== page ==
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Leaning More And More During The Turn


w0ngster
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Hi,

 

I plan on doing the CSS school but it wont be offered here at streets of willow till after summer unfortunately. My questions is;

 

1. after coming off 2 crashes at the track i realize one big issue i have is when i go into a turn, i end up leaning more into the turn as it progresses. Why is that?

2. im not using the the three step technique BECAUSE, after i realize the turn in and apex, things quickly change as you lean into the corner and lose your markers. Causing me to enter and exit the turns blindly.

3. when im already in the turn right before the apex usually, and look towards my a general area where i want to exit, my line tightens. Dosent matter if im off or on the throttle why?

 

These are the problems i face. And exiting a turn seems to be the most scary for me... since thats how both crashes happened.

 

 

 

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How did your crash? Lowside? Highside? Front and/or rear tyre let go?

 

If you manage to tighten the turn while accelerating, you must generate a lot of force on the handlebars. This again asks a lot of the front tyre, meaning there's a risk of it washing out.

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Directly from the CSS handbook you receive at the school:

 

"Riders tend to add lean angle and throttle in the second half of turns. This can be the result of a number of different rider errors. The problem that results is crashing. In fact, this is the most common race track crash for newer riders and track day participants. This is a huge safety point."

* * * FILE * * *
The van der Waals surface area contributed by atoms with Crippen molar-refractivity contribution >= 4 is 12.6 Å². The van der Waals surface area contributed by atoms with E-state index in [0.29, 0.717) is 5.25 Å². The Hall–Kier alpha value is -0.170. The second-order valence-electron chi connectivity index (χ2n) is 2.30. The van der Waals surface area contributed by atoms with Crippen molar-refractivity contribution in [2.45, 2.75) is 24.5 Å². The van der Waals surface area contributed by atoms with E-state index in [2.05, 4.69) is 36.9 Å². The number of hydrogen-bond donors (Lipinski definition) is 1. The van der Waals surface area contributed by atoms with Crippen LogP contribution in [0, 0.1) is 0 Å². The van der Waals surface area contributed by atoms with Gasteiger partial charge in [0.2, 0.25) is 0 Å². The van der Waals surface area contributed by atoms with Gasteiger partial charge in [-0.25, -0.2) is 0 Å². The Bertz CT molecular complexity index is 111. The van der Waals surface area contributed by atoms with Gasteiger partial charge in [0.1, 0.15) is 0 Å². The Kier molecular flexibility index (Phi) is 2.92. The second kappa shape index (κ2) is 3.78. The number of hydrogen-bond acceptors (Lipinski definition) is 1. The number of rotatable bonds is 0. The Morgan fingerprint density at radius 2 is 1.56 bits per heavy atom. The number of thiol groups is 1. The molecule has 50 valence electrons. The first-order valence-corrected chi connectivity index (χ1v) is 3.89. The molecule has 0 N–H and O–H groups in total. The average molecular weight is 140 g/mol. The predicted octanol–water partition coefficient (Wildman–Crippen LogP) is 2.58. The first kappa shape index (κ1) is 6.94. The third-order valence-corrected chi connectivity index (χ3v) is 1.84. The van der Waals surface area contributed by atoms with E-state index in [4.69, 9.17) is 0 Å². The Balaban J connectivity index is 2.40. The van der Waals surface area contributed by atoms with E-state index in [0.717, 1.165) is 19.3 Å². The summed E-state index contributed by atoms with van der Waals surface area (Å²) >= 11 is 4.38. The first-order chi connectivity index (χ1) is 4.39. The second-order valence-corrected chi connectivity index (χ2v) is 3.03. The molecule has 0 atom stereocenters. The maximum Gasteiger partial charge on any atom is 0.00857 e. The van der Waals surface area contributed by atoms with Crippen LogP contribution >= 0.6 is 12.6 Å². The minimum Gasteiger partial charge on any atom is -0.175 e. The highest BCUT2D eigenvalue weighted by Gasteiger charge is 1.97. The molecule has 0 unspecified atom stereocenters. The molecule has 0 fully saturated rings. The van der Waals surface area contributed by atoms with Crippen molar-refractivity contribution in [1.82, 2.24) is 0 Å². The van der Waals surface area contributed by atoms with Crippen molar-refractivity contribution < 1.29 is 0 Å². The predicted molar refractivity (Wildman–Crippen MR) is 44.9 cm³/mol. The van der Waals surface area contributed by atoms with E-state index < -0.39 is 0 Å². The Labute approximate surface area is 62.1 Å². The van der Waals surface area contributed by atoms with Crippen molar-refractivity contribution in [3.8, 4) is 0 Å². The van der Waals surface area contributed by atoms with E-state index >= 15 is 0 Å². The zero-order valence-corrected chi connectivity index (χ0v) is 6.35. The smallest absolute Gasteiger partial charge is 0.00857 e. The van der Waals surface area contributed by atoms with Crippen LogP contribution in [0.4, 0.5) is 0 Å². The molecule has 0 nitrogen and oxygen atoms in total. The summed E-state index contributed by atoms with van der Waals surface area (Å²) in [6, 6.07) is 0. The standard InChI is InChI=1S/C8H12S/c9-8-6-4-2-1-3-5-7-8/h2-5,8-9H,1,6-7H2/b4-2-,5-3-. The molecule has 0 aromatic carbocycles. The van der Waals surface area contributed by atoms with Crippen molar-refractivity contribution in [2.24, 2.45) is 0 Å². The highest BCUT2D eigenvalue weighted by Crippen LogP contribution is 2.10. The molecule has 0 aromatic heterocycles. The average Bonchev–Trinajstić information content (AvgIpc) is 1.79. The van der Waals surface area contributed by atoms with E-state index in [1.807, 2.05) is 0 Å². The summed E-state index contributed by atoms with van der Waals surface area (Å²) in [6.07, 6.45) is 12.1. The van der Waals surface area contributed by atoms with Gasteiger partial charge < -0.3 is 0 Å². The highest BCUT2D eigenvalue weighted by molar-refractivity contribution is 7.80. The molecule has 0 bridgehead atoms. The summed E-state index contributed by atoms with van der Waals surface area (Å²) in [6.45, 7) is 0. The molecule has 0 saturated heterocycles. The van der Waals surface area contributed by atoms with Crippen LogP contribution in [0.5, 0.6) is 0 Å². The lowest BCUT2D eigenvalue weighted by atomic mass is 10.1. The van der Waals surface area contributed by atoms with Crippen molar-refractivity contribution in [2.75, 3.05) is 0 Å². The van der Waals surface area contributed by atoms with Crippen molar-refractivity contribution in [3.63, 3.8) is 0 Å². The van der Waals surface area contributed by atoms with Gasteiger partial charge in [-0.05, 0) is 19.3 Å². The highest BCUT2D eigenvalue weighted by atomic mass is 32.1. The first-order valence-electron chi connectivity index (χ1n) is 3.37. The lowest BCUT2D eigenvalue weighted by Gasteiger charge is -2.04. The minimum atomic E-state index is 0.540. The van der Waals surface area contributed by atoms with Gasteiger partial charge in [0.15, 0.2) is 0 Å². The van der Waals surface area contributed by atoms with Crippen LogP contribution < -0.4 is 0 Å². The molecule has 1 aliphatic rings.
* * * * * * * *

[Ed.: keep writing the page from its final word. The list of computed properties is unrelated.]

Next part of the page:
I can only guess what might be causing your issue, but here are some of my thoughts. The bike needs to be turned quickly and accurately to the lean angle that will put you on the line you have chosen. You might be adding lean angle throughout the turn to compensate for being off line. If you are offline, you may not be selecting AND hitting your reference points (turn in, apex, exit), which you stated in point # 2.

 

Every rider will choose somewhat different reference points, but it sounds like yours might be putting you much further off the "race line" than you should be. If you are hitting your apex and then find that you need to add lean angle / tighten up your line to hit your exit reference point (in a fairly standard corner), then your apex may not be ideal. Adding lean angle after the apex generally indicates an issue, as stated above. On a typical exit onto a straight, you should be able to roll on the throttle somewhat aggressively as you straighten up the bike.

 

Sorry for rambling on - hopefully some of it made sense and/or helped.

 

Dan

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Wongster,

 

There are a few parts to the complete answer to your questions. First off, with the Twist 2 book, you could get an overview of a few techniques, and they end up relating together as a package.

 

How about looking at where you start your turn? If you started the turn in a locaiton that would allow you to have one single steering change, and not have to lean the bike over more later in the turn, could it be done without adding more lean angle? Forget all the other pieces for a moment.